RBS Boosted by Sale of Citizens

30 Oct 2015 | Author: | No comments yet »

RBS profits climb as costs fall faster than expected.

Royal Bank of Scotland’s profits climbed to £952m in the third quarter, up from £896m a year earlier, despite sustained restructuring costs hitting the bottom line.

The banking group has also been accused of “abandoning communities” and “creating credit deserts”, with the figures showing 55 per cent of closures where there is only one branch remaining in a particular location are RBS or NatWest. The bank is part way through an expensive plan to cut back its investment banking operations and to re-focus on retail and business customers in the UK. By contrast new provisions for misconduct costs dived from £780m to £129m, and this year are mostly related to mortgage claims in the US, rather than the payment protection insurance compensation that has dogged RBS and its major UK rivals in recent years.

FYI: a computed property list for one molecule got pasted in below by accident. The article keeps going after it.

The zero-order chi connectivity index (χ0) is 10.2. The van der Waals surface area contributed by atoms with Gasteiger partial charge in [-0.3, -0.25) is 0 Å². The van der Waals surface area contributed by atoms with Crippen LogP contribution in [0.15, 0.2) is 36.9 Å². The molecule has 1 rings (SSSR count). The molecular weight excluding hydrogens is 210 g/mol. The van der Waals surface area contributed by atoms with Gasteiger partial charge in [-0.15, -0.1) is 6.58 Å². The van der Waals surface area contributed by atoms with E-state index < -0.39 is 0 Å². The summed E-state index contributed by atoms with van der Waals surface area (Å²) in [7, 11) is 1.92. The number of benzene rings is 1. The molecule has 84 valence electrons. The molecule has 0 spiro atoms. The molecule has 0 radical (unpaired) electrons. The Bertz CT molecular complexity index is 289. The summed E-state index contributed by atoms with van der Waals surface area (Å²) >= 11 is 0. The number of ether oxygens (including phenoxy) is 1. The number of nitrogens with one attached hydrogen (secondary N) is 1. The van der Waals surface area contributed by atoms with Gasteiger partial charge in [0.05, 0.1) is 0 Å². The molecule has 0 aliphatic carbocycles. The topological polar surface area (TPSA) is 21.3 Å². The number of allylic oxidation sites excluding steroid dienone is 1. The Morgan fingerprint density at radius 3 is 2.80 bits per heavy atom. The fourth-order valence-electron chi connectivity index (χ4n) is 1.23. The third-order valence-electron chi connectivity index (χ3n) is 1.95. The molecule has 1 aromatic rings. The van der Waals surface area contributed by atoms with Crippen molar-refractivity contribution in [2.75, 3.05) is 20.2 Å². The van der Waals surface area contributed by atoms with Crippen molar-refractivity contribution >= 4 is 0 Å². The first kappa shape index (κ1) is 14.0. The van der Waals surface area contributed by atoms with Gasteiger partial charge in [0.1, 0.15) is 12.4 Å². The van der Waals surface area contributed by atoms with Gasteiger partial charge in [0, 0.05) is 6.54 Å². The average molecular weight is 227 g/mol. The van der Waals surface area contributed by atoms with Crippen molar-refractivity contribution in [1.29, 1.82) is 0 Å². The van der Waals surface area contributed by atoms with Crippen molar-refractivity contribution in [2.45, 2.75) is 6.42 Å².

At the same time, RBS strengthened its capital position, chopping another £10bn of risk-weighted assets from its balance sheet and increasing its core capital ratio to 12.7pc, moving the bank closer to a position at which it will be able to pay dividends. “Since 2008 RBS has gone through a very difficult period, and there are still quite a lot of obstacles to be overcome before we’re back to full health, particularly conduct and litigation in the US,” he said. “There is a lot of scope in this bank. Clearly it is the core of a very successful business, and one that can perform a crucial role for the UK economy.” The strong financial results should help the share price, which is particularly important for the Treasury which began selling down its majority stake in RBS in August.

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